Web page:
How Bedlam football’s demise can be Bedlam basketball’s gain

How Bedlam football’s demise can be Bedlam basketball’s gain

As Oklahoma and Oklahoma State break the conference ties that bind them, maybe it’s exactly what was needed to revive Bedlam basketball

Todd Lisenbee

By Todd Lisenbee

| Mar 1, 2024, 8:00am CST

Todd Lisenbee

By Todd Lisenbee

Mar 1, 2024, 8:00am CST

(This story appeared in Todd Lisenbee’s newsletter. Subscribe here to receive Sellout Crowd in your inbox here.)

As Javian McCollum turned a bad possession into a good Sooner memory last Saturday, many people celebrated Oklahoma’s win in the last conference meeting between the Sooners and their Payne County rivals, but let’s be honest — Bedlam basketball hasn’t exactly been a flash point in the rivalry recently. A game that used to be like a spark in a tinderbox has turned into a dud in the last decade.

Have the games been close? Yes. But has interest been high? Not hardly. Mike Boynton’s Cowboys have been mired in mediocrity and until this season, the Porter Moser experience in Norman hasn’t gone as planned. The two teams have made the same NCAA Tournament twice in the last nine years. Bedlam football has become king during that period. It’s become more important to both team’s fan bases as basketball has become less and less of a point of pride.

For many reasons, Bedlam football is going to be nearly impossible to schedule in the future. Softball and baseball can be made to work, but a three-game series is going to be tough to pull off, especially with uncertainty over what the new-look Big 12 and SEC conference schedules will look like in those sports. But basketball, theoretically, can remain unchanged. Basketball can still be played home-and-home every season. More so than any major other sport, it’s possible to make it happen. It’s possible to keep Bedlam alive, in its current scheduled form.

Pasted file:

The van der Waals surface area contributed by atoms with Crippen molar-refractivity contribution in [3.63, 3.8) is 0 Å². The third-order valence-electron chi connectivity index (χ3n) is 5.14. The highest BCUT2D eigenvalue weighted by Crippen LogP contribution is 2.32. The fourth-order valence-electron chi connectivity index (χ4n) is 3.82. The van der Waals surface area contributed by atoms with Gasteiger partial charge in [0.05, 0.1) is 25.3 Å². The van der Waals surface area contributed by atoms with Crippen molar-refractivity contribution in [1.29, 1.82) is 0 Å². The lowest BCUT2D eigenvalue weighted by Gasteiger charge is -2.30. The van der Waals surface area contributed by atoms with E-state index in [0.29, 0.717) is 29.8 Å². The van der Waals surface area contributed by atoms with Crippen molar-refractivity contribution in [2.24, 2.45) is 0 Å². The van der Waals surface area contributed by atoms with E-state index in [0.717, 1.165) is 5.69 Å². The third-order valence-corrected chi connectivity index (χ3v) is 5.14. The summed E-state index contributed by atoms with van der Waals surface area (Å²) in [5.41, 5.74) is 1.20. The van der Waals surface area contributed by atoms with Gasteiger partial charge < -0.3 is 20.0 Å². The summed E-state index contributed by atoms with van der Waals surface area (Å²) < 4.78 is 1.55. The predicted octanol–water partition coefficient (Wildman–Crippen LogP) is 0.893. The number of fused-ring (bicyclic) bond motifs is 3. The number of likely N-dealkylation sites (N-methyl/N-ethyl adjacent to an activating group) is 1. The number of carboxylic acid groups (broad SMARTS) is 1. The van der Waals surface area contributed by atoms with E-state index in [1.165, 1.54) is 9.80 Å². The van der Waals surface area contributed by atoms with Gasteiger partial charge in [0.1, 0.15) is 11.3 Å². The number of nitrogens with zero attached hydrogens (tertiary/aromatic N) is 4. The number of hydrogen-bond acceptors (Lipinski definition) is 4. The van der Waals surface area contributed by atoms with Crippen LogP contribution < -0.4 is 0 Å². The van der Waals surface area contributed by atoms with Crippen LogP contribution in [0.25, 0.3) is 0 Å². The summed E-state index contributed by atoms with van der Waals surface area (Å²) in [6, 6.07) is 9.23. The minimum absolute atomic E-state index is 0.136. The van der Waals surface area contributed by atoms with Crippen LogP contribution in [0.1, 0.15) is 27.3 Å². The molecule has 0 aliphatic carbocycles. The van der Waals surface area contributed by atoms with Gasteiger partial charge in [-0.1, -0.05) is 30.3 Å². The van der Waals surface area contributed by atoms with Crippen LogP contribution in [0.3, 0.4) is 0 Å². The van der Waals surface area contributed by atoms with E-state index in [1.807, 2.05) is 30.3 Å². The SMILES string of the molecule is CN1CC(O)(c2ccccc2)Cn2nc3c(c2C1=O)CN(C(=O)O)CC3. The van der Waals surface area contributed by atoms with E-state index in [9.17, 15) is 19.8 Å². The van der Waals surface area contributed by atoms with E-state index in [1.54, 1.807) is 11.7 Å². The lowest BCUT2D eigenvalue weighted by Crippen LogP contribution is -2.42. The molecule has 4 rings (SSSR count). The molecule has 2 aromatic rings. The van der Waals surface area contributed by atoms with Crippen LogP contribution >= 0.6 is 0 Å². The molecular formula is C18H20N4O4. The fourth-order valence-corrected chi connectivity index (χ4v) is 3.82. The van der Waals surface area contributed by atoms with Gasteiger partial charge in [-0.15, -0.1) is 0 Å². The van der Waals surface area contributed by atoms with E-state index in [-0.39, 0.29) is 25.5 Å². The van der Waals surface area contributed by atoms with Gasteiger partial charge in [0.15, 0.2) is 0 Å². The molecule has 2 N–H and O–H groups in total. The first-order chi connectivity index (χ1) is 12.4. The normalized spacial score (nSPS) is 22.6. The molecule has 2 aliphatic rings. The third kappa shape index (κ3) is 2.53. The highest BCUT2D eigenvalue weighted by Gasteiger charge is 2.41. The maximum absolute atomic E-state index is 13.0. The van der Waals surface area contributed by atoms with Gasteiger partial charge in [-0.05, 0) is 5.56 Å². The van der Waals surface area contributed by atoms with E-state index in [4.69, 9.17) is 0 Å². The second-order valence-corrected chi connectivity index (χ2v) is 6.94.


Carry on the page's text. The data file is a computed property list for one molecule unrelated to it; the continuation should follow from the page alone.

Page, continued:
Of course, the dates of the games will change. In a perfect world, you would play one game in December, in the spot between football conference championships and the new college football playoff. You would then play a second game in January/February. Surely the Big 12 and SEC would work to make the scheduling work if both teams wanted to stop down conference play for a Saturday. 

They say that absence makes the heart grow fonder. In the absence of football, the basketball rivalry between the state schools could make a resounding return to relevancy. Both schools’ leaders would be best served to try to keep Bedlam basketball alive, and alive on home court sites. Both coaches should be asking for every opportunity to get the fans engaged in their product, and a home-and-home non-conference set can keep the Bedlam fire burning, at least until the next big (and inevitable) changes to college football.

 

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Todd Lisenbee is the host of The Todd Pod with Todd Lisenbee on the Sellout Crowd network. He has been a producer/talk show host at WWLS, The Sports Animal and 107.7 The Franchise during a Oklahoma broadcasting career that spans to 2002. Todd has broadcast high school basketball, football and soccer play-by-play since 2003 and is currently the voice of the UCO Bronchos, a role he has been in since 2018. He can be reached at @ToddOnSports on Twitter/X or Instagram or via email at [email protected].

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